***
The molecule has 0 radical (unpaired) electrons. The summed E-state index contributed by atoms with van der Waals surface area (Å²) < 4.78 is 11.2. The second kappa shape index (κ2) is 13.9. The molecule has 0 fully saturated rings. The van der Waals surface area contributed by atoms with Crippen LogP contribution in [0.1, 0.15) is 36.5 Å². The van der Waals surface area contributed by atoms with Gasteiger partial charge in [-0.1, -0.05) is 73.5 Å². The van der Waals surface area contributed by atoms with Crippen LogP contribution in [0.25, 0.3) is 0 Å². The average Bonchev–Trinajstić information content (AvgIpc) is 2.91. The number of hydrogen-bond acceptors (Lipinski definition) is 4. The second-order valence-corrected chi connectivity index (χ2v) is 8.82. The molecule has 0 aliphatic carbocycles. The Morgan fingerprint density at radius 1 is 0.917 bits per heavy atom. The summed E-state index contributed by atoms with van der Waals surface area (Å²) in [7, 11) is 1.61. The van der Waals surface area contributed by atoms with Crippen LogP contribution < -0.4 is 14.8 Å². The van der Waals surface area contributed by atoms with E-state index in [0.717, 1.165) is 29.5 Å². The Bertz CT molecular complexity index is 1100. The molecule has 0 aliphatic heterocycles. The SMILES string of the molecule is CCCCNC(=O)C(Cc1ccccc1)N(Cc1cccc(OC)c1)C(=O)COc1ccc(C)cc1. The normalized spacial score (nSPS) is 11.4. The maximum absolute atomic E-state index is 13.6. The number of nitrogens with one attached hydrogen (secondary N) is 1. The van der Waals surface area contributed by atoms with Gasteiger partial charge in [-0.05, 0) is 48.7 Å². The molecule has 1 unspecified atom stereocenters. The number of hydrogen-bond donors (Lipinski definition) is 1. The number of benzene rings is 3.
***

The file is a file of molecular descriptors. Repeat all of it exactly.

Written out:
The molecule has 0 radical (unpaired) electrons. The summed E-state index contributed by atoms with van der Waals surface area (Å²) < 4.78 is 11.2. The second kappa shape index (κ2) is 13.9. The molecule has 0 fully saturated rings. The van der Waals surface area contributed by atoms with Crippen LogP contribution in [0.1, 0.15) is 36.5 Å². The van der Waals surface area contributed by atoms with Gasteiger partial charge in [-0.1, -0.05) is 73.5 Å². The van der Waals surface area contributed by atoms with Crippen LogP contribution in [0.25, 0.3) is 0 Å². The average Bonchev–Trinajstić information content (AvgIpc) is 2.91. The number of hydrogen-bond acceptors (Lipinski definition) is 4. The second-order valence-corrected chi connectivity index (χ2v) is 8.82. The molecule has 0 aliphatic carbocycles. The Morgan fingerprint density at radius 1 is 0.917 bits per heavy atom. The summed E-state index contributed by atoms with van der Waals surface area (Å²) in [7, 11) is 1.61. The van der Waals surface area contributed by atoms with Crippen LogP contribution < -0.4 is 14.8 Å². The van der Waals surface area contributed by atoms with E-state index in [0.717, 1.165) is 29.5 Å². The Bertz CT molecular complexity index is 1100. The molecule has 0 aliphatic heterocycles. The SMILES string of the molecule is CCCCNC(=O)C(Cc1ccccc1)N(Cc1cccc(OC)c1)C(=O)COc1ccc(C)cc1. The normalized spacial score (nSPS) is 11.4. The maximum absolute atomic E-state index is 13.6. The number of nitrogens with one attached hydrogen (secondary N) is 1. The van der Waals surface area contributed by atoms with Gasteiger partial charge in [-0.05, 0) is 48.7 Å². The molecule has 1 unspecified atom stereocenters. The number of hydrogen-bond donors (Lipinski definition) is 1. The number of benzene rings is 3.